Sending Office: Honorable Earl L. “Buddy” Carter
Currently, pharmacists are prevented from telling their patients about a lower-cost, out-of-pocket option rather than utilizing insurance coverage, which may have a higher pricetag. These ‘gag clause’ provisions are included in provider manuals
and contracts which require broad confidentiality agreements for pharmacists. Often, these contracts offered by the pharmacy benefit manager (PBM) are a take-it-or-leave-it situation where the pharmacist doesn’t have alternatives available to them. If they
opt not to take the contract, they are often left out of servicing large segments of the patient market. While PBMs continue to advocate that they don’t participate in this practice, it continues to occur. The Prescription Transparency Act would address the
priorities set out by the Administration to lower drug prices and to reduce the burden on millions of Americans at the drug counter.
This legislation would prohibit gag orders from being included in any contractual agreements between pharmacy benefit managers, or health insurance carriers, and a pharmacist or their contracting agent. It states that any provision included in a contractual
agreement between these parties meeting the defined parameters would be considered null-and-void and would allow the pharmacist to properly advise their patients on lower-cost opportunities.
Examples of Gag Clause Provisions:
Confidentiality: Provider acknowledges and agrees that in the performance of services hereunder, Provider will comply with the Confidentiality provisions set forth in the Provider Manual and as set forth in this Agreement.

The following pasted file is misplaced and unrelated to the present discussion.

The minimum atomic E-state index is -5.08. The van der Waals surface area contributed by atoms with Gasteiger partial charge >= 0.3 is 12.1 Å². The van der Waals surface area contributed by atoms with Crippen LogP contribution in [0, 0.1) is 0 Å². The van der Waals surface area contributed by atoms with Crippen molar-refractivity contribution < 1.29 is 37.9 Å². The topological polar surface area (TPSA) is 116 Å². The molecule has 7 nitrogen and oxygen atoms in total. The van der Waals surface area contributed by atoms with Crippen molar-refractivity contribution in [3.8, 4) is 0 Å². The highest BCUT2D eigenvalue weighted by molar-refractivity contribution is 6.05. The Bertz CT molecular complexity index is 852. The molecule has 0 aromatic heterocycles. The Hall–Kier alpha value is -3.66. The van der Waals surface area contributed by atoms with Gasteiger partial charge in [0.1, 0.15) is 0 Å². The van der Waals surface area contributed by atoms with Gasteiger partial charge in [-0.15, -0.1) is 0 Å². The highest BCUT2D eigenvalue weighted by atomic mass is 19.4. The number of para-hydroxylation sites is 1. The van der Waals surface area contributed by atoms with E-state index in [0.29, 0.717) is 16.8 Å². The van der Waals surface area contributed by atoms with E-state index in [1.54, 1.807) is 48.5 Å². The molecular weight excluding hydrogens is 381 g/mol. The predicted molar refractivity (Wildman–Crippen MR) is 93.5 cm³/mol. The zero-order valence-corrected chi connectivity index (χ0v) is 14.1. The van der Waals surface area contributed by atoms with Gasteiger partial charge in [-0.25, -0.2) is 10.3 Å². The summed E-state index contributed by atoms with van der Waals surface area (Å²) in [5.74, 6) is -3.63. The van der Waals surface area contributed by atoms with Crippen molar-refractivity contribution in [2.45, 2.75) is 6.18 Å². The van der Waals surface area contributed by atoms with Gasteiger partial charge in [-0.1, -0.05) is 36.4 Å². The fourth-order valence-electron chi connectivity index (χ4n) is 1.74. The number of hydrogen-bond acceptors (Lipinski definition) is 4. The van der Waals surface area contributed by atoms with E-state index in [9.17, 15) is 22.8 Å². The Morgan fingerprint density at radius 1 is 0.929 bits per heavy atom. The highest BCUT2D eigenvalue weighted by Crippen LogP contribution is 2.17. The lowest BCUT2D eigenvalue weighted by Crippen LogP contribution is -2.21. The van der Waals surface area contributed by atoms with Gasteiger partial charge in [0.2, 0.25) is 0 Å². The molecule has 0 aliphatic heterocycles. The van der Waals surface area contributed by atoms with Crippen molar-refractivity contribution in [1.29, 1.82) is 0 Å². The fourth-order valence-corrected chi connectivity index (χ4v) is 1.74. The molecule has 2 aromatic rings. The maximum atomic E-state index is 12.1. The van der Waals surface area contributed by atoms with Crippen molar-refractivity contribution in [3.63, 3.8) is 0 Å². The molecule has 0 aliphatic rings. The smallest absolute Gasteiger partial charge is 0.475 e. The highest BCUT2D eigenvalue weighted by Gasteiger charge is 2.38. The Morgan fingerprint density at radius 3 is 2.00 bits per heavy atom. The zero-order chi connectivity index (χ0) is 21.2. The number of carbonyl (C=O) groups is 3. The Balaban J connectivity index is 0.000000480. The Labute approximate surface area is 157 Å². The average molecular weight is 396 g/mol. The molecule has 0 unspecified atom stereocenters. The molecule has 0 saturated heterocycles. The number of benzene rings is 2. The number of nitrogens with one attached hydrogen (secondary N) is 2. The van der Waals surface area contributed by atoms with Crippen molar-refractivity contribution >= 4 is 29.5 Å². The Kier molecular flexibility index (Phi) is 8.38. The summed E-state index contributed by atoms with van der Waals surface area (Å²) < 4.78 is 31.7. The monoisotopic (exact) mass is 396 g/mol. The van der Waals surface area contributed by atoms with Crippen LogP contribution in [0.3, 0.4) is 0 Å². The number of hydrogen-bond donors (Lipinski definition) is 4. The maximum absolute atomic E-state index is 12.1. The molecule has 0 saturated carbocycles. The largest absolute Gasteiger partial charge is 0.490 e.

Contacting Sponsors or Media: Provider hereby agrees (and shall cause its affiliates, employees, independent contractors, shareholders, members, officers, directors and agents to agree) that it shall not engage in any conduct or communications,
including, but not limited to, contacting any media or any Sponsor and/or Sponsor’s Members or other party without the prior consent of [PBM].
Example of Gag Clause Effects:
A patient filling a prescription for a blood pressure drug may have to pay $30 if they utilize their insurance coverage. If they were to pay out of pocket, the cost of that drug may now be $12. However, pharmacists cannot advise their patient that it is
an option for fear of legal repercussions or being blacklisted from future opportunities.
States Prohibiting Gag Clauses: Arkansas, Connecticut, Georgia, Maine, Minnesota, Nevada, North Dakota, North Carolina
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